The Giants and 2012 NL MVP Buster Posey rolls into town Thursday. (Photo by Ezra Shaw/Getty Images)
The defending world champs roll into Wrigley Field having won a second World Series title in just three years. They’ll be gunning for a third with much the same roster they fielded last season. GM Brian Sabean re-signed veteran center fielder Angel Pagan to a four-year deal and rewarded 37-year-old infielder Marco Scutaro with a three-year contract for his stretch-drive and World Series heroics. But the Giants’ activity (or lack thereof) in the hot stove season underscores how this year’s team is different. In 2012, they lost Pablo Sandoval for one-third of the year to injury, and they traded for Scutaro and right fielder Hunter Pence in the second half. Having that trio join NL MVP Buster Posey for all of 2013 should provide an offensive boost. If they get the same consistency from the league’s best rotation and their deep bullpen, they’ll be hard to beat—and a good bet to repeat.
HITTING: 4.2 RS/G (9th in NL)
What the Giants’ lineup lacks in pure slugging it makes up for in versatility. Though they finished last in the league in home runs in 2012, they take a big hit playing their home games in AT&T Park, where they managed just 31 homers all year. But if they get full seasons from Pence and Sandoval, they’ll have plenty of pop in any park. Despite the absence of a big-name burner, the Giants were fourth in the league in steals and swiped bases at an above-average 75 percent clip. With Pagan up front and the Panda-Posey-Pence trio in the heart of the order, the Giants could have a remarkably efficient short-sequence offense. To extend that all the way through the order, they will need first baseman Brandon Belt to finally break through. Left field could be manned by a rotating cast, as manager Bruce Bochy likes to exploit matchups.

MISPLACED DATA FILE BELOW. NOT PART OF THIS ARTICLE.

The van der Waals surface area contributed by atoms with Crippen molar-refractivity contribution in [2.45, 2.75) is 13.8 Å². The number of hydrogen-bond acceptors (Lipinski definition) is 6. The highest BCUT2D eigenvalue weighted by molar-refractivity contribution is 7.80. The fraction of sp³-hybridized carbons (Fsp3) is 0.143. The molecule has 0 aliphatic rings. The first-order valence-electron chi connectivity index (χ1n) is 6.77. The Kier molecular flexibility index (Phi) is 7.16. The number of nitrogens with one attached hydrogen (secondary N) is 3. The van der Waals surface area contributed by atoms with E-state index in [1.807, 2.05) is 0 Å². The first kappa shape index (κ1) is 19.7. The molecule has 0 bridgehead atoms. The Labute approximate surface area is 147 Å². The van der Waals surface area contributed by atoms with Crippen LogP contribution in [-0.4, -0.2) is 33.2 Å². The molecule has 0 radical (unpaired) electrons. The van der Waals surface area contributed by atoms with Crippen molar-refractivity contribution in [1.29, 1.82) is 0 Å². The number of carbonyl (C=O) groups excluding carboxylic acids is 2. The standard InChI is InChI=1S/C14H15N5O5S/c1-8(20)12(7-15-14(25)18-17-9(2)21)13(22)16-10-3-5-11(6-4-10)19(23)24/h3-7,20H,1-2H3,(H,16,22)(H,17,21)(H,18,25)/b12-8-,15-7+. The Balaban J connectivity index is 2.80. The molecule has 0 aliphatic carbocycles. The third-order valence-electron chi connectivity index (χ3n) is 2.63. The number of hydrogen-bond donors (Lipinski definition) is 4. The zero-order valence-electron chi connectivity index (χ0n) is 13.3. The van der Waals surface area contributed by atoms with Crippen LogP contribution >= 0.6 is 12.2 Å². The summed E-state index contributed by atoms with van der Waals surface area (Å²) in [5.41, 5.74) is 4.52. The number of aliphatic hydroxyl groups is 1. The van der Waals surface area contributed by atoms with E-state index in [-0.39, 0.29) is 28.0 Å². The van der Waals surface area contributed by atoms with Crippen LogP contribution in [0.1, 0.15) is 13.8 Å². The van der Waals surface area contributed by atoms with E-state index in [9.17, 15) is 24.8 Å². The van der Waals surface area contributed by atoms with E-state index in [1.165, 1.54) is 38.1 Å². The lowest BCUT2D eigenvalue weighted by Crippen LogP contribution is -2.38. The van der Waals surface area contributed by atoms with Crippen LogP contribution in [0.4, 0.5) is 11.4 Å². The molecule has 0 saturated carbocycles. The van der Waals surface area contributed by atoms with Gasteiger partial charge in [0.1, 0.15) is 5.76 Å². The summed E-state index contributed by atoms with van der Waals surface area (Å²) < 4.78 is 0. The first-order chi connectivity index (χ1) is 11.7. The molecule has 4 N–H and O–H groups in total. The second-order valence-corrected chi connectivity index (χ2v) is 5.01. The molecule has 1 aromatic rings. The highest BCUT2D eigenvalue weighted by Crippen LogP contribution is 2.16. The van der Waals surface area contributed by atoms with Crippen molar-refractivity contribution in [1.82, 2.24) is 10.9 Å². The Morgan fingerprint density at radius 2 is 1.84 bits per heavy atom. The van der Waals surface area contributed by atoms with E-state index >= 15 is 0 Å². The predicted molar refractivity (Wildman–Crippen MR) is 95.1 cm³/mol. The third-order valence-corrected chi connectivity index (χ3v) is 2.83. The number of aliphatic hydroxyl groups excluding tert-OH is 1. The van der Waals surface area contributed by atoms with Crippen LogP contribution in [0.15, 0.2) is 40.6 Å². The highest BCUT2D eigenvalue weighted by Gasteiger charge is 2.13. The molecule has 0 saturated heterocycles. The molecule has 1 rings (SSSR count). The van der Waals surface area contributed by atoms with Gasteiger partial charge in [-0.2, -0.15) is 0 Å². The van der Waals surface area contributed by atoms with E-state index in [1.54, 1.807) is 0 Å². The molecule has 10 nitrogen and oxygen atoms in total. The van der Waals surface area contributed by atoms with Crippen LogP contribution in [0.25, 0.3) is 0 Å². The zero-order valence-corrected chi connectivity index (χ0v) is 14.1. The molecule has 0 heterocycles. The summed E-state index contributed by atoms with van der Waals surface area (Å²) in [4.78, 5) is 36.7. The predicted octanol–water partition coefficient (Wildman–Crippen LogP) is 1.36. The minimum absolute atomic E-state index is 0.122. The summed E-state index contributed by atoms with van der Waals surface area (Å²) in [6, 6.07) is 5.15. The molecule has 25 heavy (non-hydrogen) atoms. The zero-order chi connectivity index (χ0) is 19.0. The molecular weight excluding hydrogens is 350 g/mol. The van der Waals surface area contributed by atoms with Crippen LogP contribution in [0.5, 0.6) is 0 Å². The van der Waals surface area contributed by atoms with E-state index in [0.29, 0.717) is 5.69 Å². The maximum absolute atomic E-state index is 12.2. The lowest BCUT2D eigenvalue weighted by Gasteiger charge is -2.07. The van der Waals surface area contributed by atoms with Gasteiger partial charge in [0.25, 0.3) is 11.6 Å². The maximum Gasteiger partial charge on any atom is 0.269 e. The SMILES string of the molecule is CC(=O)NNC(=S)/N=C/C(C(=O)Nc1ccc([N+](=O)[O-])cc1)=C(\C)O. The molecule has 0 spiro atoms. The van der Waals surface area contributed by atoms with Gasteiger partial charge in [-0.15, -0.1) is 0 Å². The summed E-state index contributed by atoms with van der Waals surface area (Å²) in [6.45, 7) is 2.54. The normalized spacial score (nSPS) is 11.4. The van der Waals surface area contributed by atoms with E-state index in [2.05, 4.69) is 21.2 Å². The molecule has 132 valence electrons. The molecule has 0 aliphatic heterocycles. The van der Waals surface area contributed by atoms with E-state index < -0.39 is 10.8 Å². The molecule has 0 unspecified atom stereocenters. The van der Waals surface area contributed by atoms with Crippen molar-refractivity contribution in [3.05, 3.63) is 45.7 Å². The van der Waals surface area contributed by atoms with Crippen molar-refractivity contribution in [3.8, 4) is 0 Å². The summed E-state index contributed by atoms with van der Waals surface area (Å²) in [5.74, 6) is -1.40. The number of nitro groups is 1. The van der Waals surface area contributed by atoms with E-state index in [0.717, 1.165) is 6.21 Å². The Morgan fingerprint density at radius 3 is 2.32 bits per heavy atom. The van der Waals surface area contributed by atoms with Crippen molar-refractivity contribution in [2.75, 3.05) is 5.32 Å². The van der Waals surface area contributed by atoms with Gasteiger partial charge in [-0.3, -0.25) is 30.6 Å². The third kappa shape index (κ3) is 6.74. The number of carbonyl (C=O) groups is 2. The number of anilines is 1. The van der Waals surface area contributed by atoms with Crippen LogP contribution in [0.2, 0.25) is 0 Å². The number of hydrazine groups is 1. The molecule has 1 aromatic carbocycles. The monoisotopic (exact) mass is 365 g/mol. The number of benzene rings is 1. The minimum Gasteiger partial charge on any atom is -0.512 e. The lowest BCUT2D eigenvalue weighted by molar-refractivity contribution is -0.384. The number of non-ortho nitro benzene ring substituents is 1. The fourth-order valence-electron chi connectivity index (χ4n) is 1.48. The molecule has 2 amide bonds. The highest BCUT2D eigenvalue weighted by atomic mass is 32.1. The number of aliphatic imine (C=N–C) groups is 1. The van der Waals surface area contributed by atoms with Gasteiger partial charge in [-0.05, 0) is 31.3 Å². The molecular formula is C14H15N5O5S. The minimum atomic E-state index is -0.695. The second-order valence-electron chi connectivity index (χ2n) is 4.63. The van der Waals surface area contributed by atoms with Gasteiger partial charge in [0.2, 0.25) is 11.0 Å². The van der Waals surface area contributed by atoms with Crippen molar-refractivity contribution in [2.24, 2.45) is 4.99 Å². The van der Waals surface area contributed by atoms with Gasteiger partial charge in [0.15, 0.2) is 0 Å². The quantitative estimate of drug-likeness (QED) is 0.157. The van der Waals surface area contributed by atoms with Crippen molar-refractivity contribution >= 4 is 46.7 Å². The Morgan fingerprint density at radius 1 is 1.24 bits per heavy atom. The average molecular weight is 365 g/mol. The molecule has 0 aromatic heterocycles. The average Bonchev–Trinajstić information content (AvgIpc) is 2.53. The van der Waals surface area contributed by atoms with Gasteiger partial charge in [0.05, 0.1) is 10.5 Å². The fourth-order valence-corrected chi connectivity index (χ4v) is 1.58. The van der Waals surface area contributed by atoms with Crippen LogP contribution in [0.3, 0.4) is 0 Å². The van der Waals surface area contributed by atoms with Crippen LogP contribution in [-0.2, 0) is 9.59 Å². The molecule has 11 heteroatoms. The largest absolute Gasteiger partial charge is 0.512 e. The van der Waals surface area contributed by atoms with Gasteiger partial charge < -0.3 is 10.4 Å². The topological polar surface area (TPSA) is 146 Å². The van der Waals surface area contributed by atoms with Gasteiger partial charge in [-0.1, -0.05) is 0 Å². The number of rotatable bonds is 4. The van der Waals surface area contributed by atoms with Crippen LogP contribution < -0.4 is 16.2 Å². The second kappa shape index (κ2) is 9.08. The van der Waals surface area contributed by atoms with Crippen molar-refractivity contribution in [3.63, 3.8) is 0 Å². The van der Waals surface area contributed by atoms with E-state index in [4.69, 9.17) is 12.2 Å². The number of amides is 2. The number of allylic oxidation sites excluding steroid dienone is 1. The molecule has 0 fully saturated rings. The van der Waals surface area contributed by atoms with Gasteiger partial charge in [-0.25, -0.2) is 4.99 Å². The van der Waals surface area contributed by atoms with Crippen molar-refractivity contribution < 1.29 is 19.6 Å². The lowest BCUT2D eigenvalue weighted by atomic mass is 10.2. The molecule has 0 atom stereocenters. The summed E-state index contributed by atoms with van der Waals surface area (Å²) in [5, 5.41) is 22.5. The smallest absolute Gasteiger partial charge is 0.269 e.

2012 BATTING COMPARISON
.240 (15) AVG .269 (3)
.302 (16) OBP .327 (4)
.378 (14) SLG .397 (8)
3.78 (14) RS/G 4.43 (6)
PITCHING: 3.9 RA/G (5th in the NL)
When people talk about the Giants, it’s usually about their deep and stable rotation. But Tim Lincecum’s off year took some of the shine off their vaunted reputation. If the Freak recovers, he could give the Giants the toughest front four in baseball. Madison Bumgarner is coming into his own, and Ryan Vogelsong might be the reclamation project of the decade. The bullpen more than adapted to the absence of closer Brian Wilson, as Bochy effectively mixed a veteran quartet in righties Sergio Romo and Santiago Casilla and lefties Javier Lopez and Jeremy Affeldt. Bochy is expected to be more conventional this year, leaning heavily on Romo to notch saves. If there’s a cause for concern, it’s the unit’s age—this was one of the oldest staffs in baseball last season, and they’re all one year older now.